In the 199 years since the city of Boston has had a mayor, only white men have filled the role. Until Monday, that is, when Kim Janey became the first woman and first Black person to serve as Boston's chief executive, stepping in as acting mayor following Marty Walsh's departure.
Walsh, 53, submitted his letter of resignation as mayor on Monday evening after being confirmed to serve as the U.S. secretary of labor under President Joe Biden.
Janey, 55 — the city council president — took over as mayor just one minute later, at 9:01 p.m., according to CNN.
"It is surreal," Janey told The Boston Globe about her new role. "Particularly when I think of my own background growing up. Just seeing how far our city has come. It's amazing."
Walsh's nomination came in January, at which point Janey became poised to take on the role, due to the city charter's stipulation that the Boston City Council president step in as acting mayor should the role become vacant.
Following that announcement, Janey tweeted to offer her congratulations, adding that she was ready to take on the role of acting mayor.
"Should he be confirmed, I'm ready to take the reins and lead our city through these difficult times," Janey wrote. "I look forward to working w/ the Walsh administration and my colleagues on the Council to ensure a smooth transition, as we address the unprecedented challenges facing our city."
On Twitter on Monday, Walsh offered his successor congratulations, writing, "I know you are going to continue serving our city and supporting an equitable recovery from #COVID19. I am always here for you, my friend."
As Boston.com notes, there are differences between Walsh and Janey's roles.
As acting mayor, the latter cannot permanently appoint people to fill roles or is empowered to do timely work "not admitting of delay." Janey can sign ordinances passed by the city council as well as government contracts and grants, and she make temporary appointments for city agency or department roles, to serve until an elected mayor is sworn in.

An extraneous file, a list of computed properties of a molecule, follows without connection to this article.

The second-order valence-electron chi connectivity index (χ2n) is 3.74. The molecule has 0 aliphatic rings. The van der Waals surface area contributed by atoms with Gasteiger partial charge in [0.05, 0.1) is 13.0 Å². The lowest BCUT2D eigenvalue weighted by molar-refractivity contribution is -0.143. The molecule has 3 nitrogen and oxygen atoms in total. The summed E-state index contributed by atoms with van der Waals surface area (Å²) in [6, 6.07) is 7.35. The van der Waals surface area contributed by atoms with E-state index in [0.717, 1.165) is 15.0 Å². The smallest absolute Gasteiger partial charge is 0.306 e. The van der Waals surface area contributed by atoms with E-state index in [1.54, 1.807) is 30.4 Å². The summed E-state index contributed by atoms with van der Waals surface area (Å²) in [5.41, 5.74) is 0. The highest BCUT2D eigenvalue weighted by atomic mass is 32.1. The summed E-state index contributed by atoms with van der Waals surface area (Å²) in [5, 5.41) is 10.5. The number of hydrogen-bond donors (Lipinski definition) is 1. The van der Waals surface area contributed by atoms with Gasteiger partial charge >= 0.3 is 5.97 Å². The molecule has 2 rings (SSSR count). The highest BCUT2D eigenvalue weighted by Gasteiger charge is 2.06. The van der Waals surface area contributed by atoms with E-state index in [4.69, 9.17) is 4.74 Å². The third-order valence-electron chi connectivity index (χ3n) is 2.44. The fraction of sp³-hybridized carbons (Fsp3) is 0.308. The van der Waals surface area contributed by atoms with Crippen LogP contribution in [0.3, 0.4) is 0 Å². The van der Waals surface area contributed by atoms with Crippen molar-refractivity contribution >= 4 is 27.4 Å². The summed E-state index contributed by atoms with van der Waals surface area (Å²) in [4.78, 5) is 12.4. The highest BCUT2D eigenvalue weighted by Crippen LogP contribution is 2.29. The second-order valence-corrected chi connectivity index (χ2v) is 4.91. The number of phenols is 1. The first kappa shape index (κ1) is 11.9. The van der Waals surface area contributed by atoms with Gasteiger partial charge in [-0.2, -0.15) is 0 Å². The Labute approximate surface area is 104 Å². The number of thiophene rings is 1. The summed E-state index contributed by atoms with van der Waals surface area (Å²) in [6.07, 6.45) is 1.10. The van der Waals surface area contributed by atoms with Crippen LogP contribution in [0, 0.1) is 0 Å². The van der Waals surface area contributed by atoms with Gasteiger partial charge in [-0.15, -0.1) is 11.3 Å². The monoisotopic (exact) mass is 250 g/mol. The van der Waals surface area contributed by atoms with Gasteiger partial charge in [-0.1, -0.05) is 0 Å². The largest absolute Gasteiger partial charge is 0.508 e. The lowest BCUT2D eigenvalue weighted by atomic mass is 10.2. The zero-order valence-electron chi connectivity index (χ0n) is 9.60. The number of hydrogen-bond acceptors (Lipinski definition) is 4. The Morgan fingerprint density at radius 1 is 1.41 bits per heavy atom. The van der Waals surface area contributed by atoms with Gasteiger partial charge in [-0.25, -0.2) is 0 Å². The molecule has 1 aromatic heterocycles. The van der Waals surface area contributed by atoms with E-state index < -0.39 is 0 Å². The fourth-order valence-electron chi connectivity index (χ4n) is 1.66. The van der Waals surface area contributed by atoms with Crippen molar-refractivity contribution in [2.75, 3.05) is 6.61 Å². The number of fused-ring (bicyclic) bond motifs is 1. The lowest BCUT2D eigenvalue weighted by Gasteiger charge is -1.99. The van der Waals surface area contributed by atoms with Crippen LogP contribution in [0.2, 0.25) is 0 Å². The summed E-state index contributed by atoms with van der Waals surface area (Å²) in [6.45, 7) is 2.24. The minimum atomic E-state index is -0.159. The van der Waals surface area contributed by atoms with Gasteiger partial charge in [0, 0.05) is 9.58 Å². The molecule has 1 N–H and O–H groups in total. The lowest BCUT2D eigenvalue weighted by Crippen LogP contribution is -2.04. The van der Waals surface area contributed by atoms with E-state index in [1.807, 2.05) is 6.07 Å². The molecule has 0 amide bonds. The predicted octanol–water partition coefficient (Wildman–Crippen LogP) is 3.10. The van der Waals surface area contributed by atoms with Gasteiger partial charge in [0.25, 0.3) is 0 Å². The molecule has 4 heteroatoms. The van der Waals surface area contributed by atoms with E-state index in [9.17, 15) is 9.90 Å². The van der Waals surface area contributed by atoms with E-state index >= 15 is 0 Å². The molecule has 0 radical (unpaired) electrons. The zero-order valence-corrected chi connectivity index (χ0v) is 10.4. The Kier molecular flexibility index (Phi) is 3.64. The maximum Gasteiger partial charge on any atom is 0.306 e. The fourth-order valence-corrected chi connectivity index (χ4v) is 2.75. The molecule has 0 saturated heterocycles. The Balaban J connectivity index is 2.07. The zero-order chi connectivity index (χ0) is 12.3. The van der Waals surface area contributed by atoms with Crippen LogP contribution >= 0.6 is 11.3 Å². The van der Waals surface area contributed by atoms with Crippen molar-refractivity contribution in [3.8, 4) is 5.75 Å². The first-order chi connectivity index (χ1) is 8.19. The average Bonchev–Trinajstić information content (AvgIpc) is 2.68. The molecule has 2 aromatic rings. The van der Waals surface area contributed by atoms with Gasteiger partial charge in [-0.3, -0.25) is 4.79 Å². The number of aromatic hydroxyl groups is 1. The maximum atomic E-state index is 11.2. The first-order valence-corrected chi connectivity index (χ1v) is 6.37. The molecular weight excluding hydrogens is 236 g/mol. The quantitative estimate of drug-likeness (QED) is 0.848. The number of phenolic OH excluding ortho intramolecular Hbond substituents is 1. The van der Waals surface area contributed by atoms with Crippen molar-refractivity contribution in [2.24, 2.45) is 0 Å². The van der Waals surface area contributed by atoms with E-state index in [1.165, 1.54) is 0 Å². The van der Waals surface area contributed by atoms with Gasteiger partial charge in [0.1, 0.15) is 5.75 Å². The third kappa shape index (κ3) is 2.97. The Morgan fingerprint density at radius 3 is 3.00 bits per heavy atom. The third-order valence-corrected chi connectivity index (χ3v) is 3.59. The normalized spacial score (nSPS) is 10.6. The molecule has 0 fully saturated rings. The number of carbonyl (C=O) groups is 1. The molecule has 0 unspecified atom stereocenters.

How long she will serve remains to be seen.
Boston has both a preliminary election and general election scheduled for September and November, with some candidates already campaigning to be the next mayor (Janey has also been rumored to be considering a bid for a full term).
According to the city charter, Boston is required to also hold a special election before March 5, 2021, due to a stipulation that there must be a special election if a mayor vacates office within 16 months of the last citywide election.
City officials are already mulling overriding the special election requirement, however, meaning the next mayor would likely be chosen in November.
According to the city of Boston's website, Janey's focus while she serves the remainder of Walsh's term will be on "leading Boston through the COVID-19 pandemic with a citywide agenda for recovery, reopening and renewal."
A lifelong Bostonian, Janey previously worked as a community organizer and was first elected to the city council in 2017.
She made her first public appearance as the city's acting executive on Tuesday, delivering remarks at Edwards Middle School, which she attended as a child after being bused there during desegregation in the 1970s.
Noting that being in the school brought back "tough, tough memories," Janey said "this is a new day in Boston" and spoke about the need to get kids safely back in classrooms amid the COVID-19 pandemic.
"Right now we want to make sure we are getting schoolchildren safely back in their classrooms with their teachers, with their peers," Janey said, as reported by The Boston Globe. "We also have to make sure we are making up for time lost in the classroom and so I'll be working with the superintendent and her team to make sure we do just that."
She told the Globe her first day in office "felt good" albeit "surreal."
"To quote Lizzo, I felt good, I'll leave it at that, I won't finish the sentence," she said with a laugh, according to the paper.
Janey's formal swearing-in ceremony is set for Wednesday.
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